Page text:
Chasing snake oil and fad gurus is harmless until your journey of personal discovery becomes a platform for prescribing therapies to complete strangers. Any reasonably diligent venture capital partner should be weighing the risks.
Gwyneth Paltrow’s lifestyle newsletter “Goop” has absorbed its share of derision over the nine years since she famously started collecting recipes and wellness tips for her friends.
As the publication evolved, Paltrow and company have obsessed over the health of their pelvic floors, preached against corn and tomato seeds as toxic and sold $25-an-ounce edible herbal “sex dust” to all and sundry.
It’s that last bit that’s feeding the latest wave of backlash. Goop promotes a lot of products that make quasi-medical claims, while ringing the catalog with sometimes unorthodox commentary from favored physicians.
If the business were one or the other — fringe education channel or hardcore vitamin store — it would ironically have an easier time because medical watchdogs would know how to classify it. But when the diet pills come under attack, the doctors get defensive and blur the lines.
That’s a problem, because criticism of the products tempts the doctors to stretch the protective coverage of their reputations to cover ice age civilizations, nonsensical nutrition and obscure herbal additives.
If we were simply looking at another wealthy amateur using a hobby business to popularize favorite theories, the rules would be different.
Gwyneth took at least $20 million from outside investors to turn her humble newsletter into the next hot lifestyle brand, though. That means amateur hour should have ended years ago.
And that should have the alarm bells ringing for her advisors as well as serious investors.
Meet the new boss
Start at the top of the org chart. All day-to-day decisions currently stop with Gwyneth herself, which is only a good thing for the investors once she backs off to let her people make money.
With successful personality-driven media ventures, the principal always steps back sooner or later. Oprah and Martha Stewart keep an eye on their branded activities, for example, but they stopped baking every pie decades ago.
At their most involved, they serve as internal critics, vetting ideas that staff members generate and occasionally weighing in for the readers with a brief glimpse into their aspirational lives.
Gwyneth was on that route for years. She started Goop when her kids were preschoolers, but that initial hands-on role receded as they got a little older and her Hollywood calendar filled up. By 2011, she’d already delegated the CEO role to a friend, only to lose him in her 2014 divorce.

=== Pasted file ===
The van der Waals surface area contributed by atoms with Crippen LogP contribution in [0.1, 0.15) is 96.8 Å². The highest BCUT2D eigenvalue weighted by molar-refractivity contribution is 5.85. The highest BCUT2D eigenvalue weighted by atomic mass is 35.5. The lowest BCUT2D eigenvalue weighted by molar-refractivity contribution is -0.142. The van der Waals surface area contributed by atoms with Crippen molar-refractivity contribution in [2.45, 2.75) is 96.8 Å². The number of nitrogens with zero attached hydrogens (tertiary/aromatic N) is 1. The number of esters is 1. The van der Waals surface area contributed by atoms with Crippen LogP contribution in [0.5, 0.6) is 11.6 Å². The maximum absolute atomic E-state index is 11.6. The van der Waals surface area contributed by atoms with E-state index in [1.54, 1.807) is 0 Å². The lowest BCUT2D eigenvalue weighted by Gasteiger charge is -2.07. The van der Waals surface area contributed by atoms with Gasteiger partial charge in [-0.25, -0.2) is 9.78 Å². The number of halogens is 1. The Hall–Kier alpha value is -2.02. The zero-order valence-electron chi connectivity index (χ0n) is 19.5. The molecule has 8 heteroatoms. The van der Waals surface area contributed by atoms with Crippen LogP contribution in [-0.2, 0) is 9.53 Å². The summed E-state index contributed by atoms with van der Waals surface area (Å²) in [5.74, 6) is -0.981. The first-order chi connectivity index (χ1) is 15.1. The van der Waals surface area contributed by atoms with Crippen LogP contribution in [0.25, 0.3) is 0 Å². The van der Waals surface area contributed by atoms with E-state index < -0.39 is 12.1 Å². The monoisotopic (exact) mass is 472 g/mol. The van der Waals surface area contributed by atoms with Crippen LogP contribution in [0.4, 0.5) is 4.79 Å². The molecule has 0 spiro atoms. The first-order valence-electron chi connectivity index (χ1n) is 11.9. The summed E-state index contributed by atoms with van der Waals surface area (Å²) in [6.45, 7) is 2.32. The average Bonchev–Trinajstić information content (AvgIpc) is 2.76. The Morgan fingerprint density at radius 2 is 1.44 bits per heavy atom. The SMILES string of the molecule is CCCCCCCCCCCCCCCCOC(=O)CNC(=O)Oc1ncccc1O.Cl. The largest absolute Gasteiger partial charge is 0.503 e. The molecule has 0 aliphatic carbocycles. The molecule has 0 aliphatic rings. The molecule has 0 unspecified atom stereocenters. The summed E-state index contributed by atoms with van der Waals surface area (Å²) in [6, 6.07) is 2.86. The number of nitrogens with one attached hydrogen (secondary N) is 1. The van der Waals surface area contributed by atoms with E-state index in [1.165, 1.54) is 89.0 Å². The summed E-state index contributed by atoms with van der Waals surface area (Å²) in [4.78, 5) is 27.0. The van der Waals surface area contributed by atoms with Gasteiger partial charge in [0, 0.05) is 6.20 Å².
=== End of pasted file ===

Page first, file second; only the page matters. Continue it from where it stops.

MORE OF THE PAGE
At the time, it looked like she was eager to keep Goop at arms length, hiring away Martha Stewart’s CEO to turn the company into a real cutthroat media empire. We’ll talk more about that chapter later.
However you slice it, Gwyneth is back in charge now. She calls all the shots.
While she claims that “the board of directors” pushed her into the top spot, the fact is that none of the venture capitalists who bought into the company are bragging about a seat at that table.
The closest relationship to Goop any of them claim is “advisor.” Unless one would like to step forward, I’m not seeing any evidence at all that the company has had any outside directors since leaving London back in 2014.
In that scenario, this could be a classic founder return because no suitable new CEO candidates stepped up. Otherwise, the investors seem confident enough.
But as far as I can tell, a lot of other key talent has left in the last few years and not been replaced. Goop used to have a chief financial officer, chief revenue officer and other people to wear mission-critical hats.
They’re gone now, leaving the masthead top-heavy with creative and light on business. Gwyneth leans toward the creative end. She comes up with ideas, sets the tone and now there’s no one in a position to push back.
I’ve known my share of people wealthy enough to inhabit a bubble of comfort far from middle-class realities. Right or wrong, their ideas got pretty far out there.
Granted, Gwyneth may be the most down-to-earth, no-nonsense, hard-nosed manager on the planet. Even if she isn’t, an extra helping of dream science isn’t even necessarily a bad thing — as long as Goop can still connect with its subscribers and get them to pay into its high-end lifestyle options.